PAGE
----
A novel mouse model expressing human forms for complement receptors CR1 and CR2.

Harriet M. Jackson, The Jackson Laboratory
Kate E Foley, The Jackson Laboratory
Rita O'Rourke, The Jackson Laboratory
Timothy M Stearns, The Jackson Laboratory
Dina Fathalla
B Paul Morgan
Gareth R Howell, The Jackson Laboratory

The authors would like to thank The Jackson Laboratory Genetic Engineering Technologies for support in creating the B6.CR2CR1 mouse model. They also thank Dr. Vivek Philip for assistance with analysis of transcriptional profiling data.

This article is licensed under a Creative Commons Attribution 4.0 International License.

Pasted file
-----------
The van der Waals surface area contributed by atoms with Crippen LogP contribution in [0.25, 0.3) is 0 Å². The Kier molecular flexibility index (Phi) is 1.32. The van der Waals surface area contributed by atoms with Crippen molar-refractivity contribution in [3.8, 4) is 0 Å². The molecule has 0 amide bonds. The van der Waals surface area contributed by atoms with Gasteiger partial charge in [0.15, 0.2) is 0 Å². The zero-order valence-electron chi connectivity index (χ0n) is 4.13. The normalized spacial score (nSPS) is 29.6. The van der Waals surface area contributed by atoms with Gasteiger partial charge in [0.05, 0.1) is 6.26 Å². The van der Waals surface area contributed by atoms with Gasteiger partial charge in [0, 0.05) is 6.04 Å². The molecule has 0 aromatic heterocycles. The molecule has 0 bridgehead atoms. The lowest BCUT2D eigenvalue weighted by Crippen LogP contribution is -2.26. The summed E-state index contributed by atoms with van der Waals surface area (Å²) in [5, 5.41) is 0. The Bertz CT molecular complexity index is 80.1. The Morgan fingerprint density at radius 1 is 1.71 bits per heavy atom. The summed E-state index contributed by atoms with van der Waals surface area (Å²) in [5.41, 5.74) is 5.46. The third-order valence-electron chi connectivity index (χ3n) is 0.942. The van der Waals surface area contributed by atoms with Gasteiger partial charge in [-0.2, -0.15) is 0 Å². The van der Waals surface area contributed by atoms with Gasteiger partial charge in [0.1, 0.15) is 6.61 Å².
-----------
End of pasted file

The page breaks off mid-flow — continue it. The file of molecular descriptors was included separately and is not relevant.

BACKGROUND: The complement cascade is increasingly implicated in development of a variety of diseases with strong immune contributions such as Alzheimer's disease and Systemic Lupus Erythematosus. Mouse models have been used to determine function of central components of the complement cascade such as C1q and C3. However, species differences in their gene structures mean that mice do not adequately replicate human complement regulators, including CR1 and CR2. Genetic variation in CR1 and CR2 have been implicated in modifying disease states but the mechanisms are not known.

RESULTS: To decipher the roles of human CR1 and CR2 in health and disease, we engineered C57BL/6J (B6) mice to replace endogenous murine Cr2 with human complement receptors, CR1 and CR2 (B6.CR2CR1). CR1 has an array of allotypes in human populations and using traditional recombination methods (Flp-frt and Cre-loxP) two of the most common alleles (referred to here as CR1

CONCLUSION: The B6.CR2CR1 mouse model provides a novel tool for determining the relationship between human-relevant CR1 alleles and disease.